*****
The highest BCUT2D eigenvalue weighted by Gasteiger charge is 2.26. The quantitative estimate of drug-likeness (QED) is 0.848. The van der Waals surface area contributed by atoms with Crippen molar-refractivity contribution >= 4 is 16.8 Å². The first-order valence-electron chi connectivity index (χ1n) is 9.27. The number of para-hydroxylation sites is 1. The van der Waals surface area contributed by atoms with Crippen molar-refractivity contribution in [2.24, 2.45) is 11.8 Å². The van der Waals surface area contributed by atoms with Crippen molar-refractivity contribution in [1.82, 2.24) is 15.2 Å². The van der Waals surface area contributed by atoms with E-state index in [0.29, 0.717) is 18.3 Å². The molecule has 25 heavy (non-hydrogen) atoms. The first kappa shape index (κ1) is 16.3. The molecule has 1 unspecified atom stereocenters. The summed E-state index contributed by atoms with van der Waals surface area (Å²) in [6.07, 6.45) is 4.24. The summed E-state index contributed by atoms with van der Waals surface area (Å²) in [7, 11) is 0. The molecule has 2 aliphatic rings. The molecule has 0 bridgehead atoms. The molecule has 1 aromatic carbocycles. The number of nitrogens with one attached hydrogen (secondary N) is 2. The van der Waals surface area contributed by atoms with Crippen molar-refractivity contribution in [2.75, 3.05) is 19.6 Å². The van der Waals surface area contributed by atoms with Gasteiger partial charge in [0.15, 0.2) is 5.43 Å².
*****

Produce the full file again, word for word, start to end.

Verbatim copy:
The highest BCUT2D eigenvalue weighted by Gasteiger charge is 2.26. The quantitative estimate of drug-likeness (QED) is 0.848. The van der Waals surface area contributed by atoms with Crippen molar-refractivity contribution >= 4 is 16.8 Å². The first-order valence-electron chi connectivity index (χ1n) is 9.27. The number of para-hydroxylation sites is 1. The van der Waals surface area contributed by atoms with Crippen molar-refractivity contribution in [2.24, 2.45) is 11.8 Å². The van der Waals surface area contributed by atoms with Crippen molar-refractivity contribution in [1.82, 2.24) is 15.2 Å². The van der Waals surface area contributed by atoms with E-state index in [0.29, 0.717) is 18.3 Å². The molecule has 25 heavy (non-hydrogen) atoms. The first kappa shape index (κ1) is 16.3. The molecule has 1 unspecified atom stereocenters. The summed E-state index contributed by atoms with van der Waals surface area (Å²) in [6.07, 6.45) is 4.24. The summed E-state index contributed by atoms with van der Waals surface area (Å²) in [7, 11) is 0. The molecule has 2 aliphatic rings. The molecule has 0 bridgehead atoms. The molecule has 1 aromatic carbocycles. The number of nitrogens with one attached hydrogen (secondary N) is 2. The van der Waals surface area contributed by atoms with Crippen molar-refractivity contribution in [2.75, 3.05) is 19.6 Å². The van der Waals surface area contributed by atoms with Gasteiger partial charge in [0.15, 0.2) is 5.43 Å².